April 17, 2019

Don’t Make Rookie Interview Mistakes

By B&SC Career Services Team

Don’t Make Rookie Interview Mistakes

Got your first interview coming up? Don’t be tempted to wing it. As competitive as the job market is these days, coming across as uninterested, unprofessional or unprepared during the interview will prove to be a big mistake. Here are three common interview mistakes and how to avoid them.

Being uninterested

Let’s face it, many of us move through life at warp speed these days. With so many demands, such as school, work, family, and a dire need to keep our social media followers updated, we are multitasking all over the place. Maybe multitasking works effectively in some situations, but in job interviews, it simply does not.

Francina Harrison, MSW, also known as The Career Engineer (http://TCEnow.com), has seen candidates check their watches, not silence their phones, appear rushed and act like there was someplace else they’d rather be.

“I was shocked that a candidate in today’s market would be so careless and [display] these behaviors. If you can’t make quality time to interview, how will you invest in quality time on the job?” she said.

Being unprofessional

Social media has fueled a lot of casual interaction that takes away from the formality of the professional world. Newcomers to the business world must show that they know the boundaries when it comes to business, casual and personal interaction.

Furthermore, job candidates must show they can hold a professional conversation – one that is balanced with talking and listening, and that is focused on the topic at-hand. After a brief period of small talk at the start of the interview, everything discussed should be succinct in delivery and related to how you are the perfect person for the job.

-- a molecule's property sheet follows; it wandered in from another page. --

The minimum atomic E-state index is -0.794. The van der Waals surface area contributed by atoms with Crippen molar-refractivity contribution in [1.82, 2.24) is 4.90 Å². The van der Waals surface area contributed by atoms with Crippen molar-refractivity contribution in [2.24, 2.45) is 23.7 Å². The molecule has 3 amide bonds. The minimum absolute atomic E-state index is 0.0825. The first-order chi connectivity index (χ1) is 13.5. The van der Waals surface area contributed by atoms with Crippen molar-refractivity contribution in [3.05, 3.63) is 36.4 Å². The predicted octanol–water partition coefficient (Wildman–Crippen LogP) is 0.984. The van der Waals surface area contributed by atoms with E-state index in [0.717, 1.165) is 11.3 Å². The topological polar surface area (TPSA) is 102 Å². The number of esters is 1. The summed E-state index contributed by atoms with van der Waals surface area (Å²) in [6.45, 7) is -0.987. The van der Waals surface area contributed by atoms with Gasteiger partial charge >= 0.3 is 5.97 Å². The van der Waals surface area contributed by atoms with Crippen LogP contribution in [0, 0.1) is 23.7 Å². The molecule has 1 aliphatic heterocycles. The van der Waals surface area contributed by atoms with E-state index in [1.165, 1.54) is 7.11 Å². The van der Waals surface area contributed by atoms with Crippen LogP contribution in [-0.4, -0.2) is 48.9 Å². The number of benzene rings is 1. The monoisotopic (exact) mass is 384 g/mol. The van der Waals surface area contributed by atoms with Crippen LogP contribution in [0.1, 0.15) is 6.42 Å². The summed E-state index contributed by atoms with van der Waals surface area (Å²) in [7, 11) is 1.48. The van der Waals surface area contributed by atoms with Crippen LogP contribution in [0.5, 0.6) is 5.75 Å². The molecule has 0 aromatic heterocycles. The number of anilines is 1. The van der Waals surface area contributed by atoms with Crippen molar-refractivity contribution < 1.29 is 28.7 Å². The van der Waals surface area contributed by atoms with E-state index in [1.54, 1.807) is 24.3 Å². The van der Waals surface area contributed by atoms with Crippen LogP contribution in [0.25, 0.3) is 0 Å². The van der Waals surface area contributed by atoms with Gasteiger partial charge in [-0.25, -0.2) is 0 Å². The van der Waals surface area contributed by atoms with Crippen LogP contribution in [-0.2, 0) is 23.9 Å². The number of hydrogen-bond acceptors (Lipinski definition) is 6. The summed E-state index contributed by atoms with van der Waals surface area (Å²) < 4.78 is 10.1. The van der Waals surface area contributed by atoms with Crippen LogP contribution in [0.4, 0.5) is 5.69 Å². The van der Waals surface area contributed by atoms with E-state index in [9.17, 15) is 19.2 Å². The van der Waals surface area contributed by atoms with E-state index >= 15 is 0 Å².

“One mistake recent college graduates might make is volunteering too much information,” said Harrison. “Instead of just answering the question, candidates keep talking and talking until they have talked themselves out of a job opportunity,” she said.

Being unprepared

Experts suggest researching the company: explore websites; read trade magazines and news articles; and follow social media sites. But, don’t stop there. You must also be able to hold an interesting and well-informed conversation about what you found. Take time to sit down and think about the discussion you could have around those topics. Don’t tell employers what they already know, like the mission statement. Instead, try to understand how the department or position fits into it that mission and talk about what in your background has prepared you to contribute to it.

Also, when asked if you have any questions, don’t say ‘no’ and don’t ask about benefits. Ask a question or two about the position expectations and then use your research again. For example, I read about the company plans to expand the community projects. What types of projects are being considered that my department might contribute to? Then, tie in your experience one more time.

“It’s a hyper-competitive market on a worldwide scale. Most college programs share skills in ‘traditional’ interviewing and obtaining careers,” Harrison. “But in this 21st century economy, power branding, sales and marketing of your career-related value is the name of the game.”

When all is said and done, don’t forget to seal the deal.

“Ask for the opportunity in an authentic and professional way,” said Harrison.

Bryant & Stratton College offers career services for all our students to help them put their best foot forward into the job market. Not a student? For information on how we can help you get started toward a new career, contact the Admissions office.

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